Amazon's lawsuit against the Pentagon in the Court of Federal Claims is on hold after a judge today granted the Defense Department's request to "remand" the case so it can revise aspects of the Joint Enterprise Defense Infrastructure cloud and address potential errors being challenged by Amazon.
In a sealed order released today, the judge granted DOD a remand of 120 days, until mid-August, to reconsider aspects of the JEDI procurement. The judge directed the clerk to stay the matter "until further order of the court."
In February, the judge ordered DOD and Microsoft to stop work under the contract after finding that Amazon would likely be able to show that DOD erred in its evaluation of the competing contractors' cloud storage solutions.
Last month, the Pentagon asked for the remand so it could "reconsider its evaluation" of that specific pricing scenario. DOD "intends to issue a solicitation amendment and to accept limited proposal revisions addressing the offerors' technical approach to that price scenario," according to the request.
DOD also wants to reconsider its evaluation of both AWS and Microsoft's online marketplace offerings, with the potential to "conduct clarifications with the offerors relating to the availability of marketplace offerings."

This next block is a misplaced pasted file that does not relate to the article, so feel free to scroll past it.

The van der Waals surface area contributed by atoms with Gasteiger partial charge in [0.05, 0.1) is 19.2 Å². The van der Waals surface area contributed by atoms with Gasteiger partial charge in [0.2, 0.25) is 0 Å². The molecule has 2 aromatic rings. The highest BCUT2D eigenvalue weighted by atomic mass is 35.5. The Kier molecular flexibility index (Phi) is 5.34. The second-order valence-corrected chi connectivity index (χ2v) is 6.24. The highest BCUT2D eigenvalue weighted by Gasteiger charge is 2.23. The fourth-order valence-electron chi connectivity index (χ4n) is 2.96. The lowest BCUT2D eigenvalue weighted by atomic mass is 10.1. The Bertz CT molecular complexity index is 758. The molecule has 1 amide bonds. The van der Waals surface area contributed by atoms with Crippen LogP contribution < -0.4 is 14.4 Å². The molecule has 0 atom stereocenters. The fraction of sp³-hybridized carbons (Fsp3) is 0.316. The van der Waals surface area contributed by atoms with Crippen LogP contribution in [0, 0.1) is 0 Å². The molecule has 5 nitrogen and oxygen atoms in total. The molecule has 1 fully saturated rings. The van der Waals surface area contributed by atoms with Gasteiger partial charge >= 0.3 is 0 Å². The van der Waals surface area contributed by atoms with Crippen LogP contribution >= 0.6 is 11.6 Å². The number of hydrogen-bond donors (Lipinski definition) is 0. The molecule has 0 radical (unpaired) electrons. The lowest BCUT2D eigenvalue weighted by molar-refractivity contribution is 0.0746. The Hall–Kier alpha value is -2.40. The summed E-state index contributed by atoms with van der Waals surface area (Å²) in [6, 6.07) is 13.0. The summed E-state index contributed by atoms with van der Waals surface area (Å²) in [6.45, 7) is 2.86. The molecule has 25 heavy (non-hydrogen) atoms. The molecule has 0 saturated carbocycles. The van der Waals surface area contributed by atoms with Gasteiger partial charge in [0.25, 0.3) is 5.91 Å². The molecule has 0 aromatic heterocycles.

Amazon opposed the Pentagon's request, arguing DOD is giving Microsoft a "do-over" on its bid.
"The government should not be permitted to gerrymander the corrective action to preserve the illusion that Microsoft offered the lowest price while simultaneously perpetuating competitive impediments for AWS, the only offeror that submitted a compliant proposal eligible for award," Amazon's lawyers wrote in a late March filing.
Meanwhile, Microsoft said it supports DOD's move to reconsider limited aspects of the award decision.
"We believe the Department of Defense made the correct decision when they awarded the contract," Microsoft spokesman Frank Shaw said last month. "However, we support their decision to reconsider a small number of factors as it is likely the fastest way to resolve all issues and quickly provide the needed modern technology to people across our armed forces. Throughout this process, we've focused on listening to the needs of the DOD, delivering the best product, and making sure nothing we did delayed the procurement process. We are not going to change this approach now."
The lawsuit's pause is the latest development in a nearly three-year-long saga. Former Defense Secretary Jim Mattis launched the Pentagon's enterprise cloud program in September 2017.
Earlier this week, the Defense Department inspector general's office released a report on its investigation into the JEDI program. The IG determined the Pentagon followed the law in making JEDI a single-award contract, and it also cleared most DOD officials of alleged ethical violations.
But the IG could not "definitively" determine whether the White House influenced DOD's decision to award the contract to Microsoft, as White House lawyers directed DOD officials, including Defense Secretary Mark Esper, not to answer questions about his communications with President Trump and White House officials.
Amazon's lawsuit alleges the president pressured DOD into making the wrong decision on the award because of Trump's animosity toward Amazon founder and chief executive Jeff Bezos.